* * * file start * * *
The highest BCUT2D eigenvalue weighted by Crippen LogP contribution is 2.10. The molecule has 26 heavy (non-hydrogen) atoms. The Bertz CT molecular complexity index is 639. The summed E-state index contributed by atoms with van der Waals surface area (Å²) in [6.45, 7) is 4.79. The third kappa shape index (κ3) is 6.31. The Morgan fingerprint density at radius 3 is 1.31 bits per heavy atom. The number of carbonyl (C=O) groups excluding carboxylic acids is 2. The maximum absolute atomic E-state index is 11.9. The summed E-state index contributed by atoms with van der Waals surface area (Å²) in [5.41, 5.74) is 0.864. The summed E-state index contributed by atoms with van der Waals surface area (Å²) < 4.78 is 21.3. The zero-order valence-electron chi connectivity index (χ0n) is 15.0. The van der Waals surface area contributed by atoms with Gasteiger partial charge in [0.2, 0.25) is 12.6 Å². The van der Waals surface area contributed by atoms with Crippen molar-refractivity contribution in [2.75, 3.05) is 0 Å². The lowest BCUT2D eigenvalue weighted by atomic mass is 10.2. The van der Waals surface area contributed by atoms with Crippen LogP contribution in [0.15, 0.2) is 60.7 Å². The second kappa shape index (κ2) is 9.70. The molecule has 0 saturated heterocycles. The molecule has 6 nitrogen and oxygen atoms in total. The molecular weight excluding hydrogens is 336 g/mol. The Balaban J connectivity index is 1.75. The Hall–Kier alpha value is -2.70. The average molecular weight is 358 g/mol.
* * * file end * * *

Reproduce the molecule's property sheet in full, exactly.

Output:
The highest BCUT2D eigenvalue weighted by Crippen LogP contribution is 2.10. The molecule has 26 heavy (non-hydrogen) atoms. The Bertz CT molecular complexity index is 639. The summed E-state index contributed by atoms with van der Waals surface area (Å²) in [6.45, 7) is 4.79. The third kappa shape index (κ3) is 6.31. The Morgan fingerprint density at radius 3 is 1.31 bits per heavy atom. The number of carbonyl (C=O) groups excluding carboxylic acids is 2. The maximum absolute atomic E-state index is 11.9. The summed E-state index contributed by atoms with van der Waals surface area (Å²) in [5.41, 5.74) is 0.864. The summed E-state index contributed by atoms with van der Waals surface area (Å²) < 4.78 is 21.3. The zero-order valence-electron chi connectivity index (χ0n) is 15.0. The van der Waals surface area contributed by atoms with Gasteiger partial charge in [0.2, 0.25) is 12.6 Å². The van der Waals surface area contributed by atoms with Crippen molar-refractivity contribution in [2.75, 3.05) is 0 Å². The lowest BCUT2D eigenvalue weighted by atomic mass is 10.2. The van der Waals surface area contributed by atoms with Crippen LogP contribution in [0.15, 0.2) is 60.7 Å². The second kappa shape index (κ2) is 9.70. The molecule has 0 saturated heterocycles. The molecule has 6 nitrogen and oxygen atoms in total. The molecular weight excluding hydrogens is 336 g/mol. The Balaban J connectivity index is 1.75. The Hall–Kier alpha value is -2.70. The average molecular weight is 358 g/mol.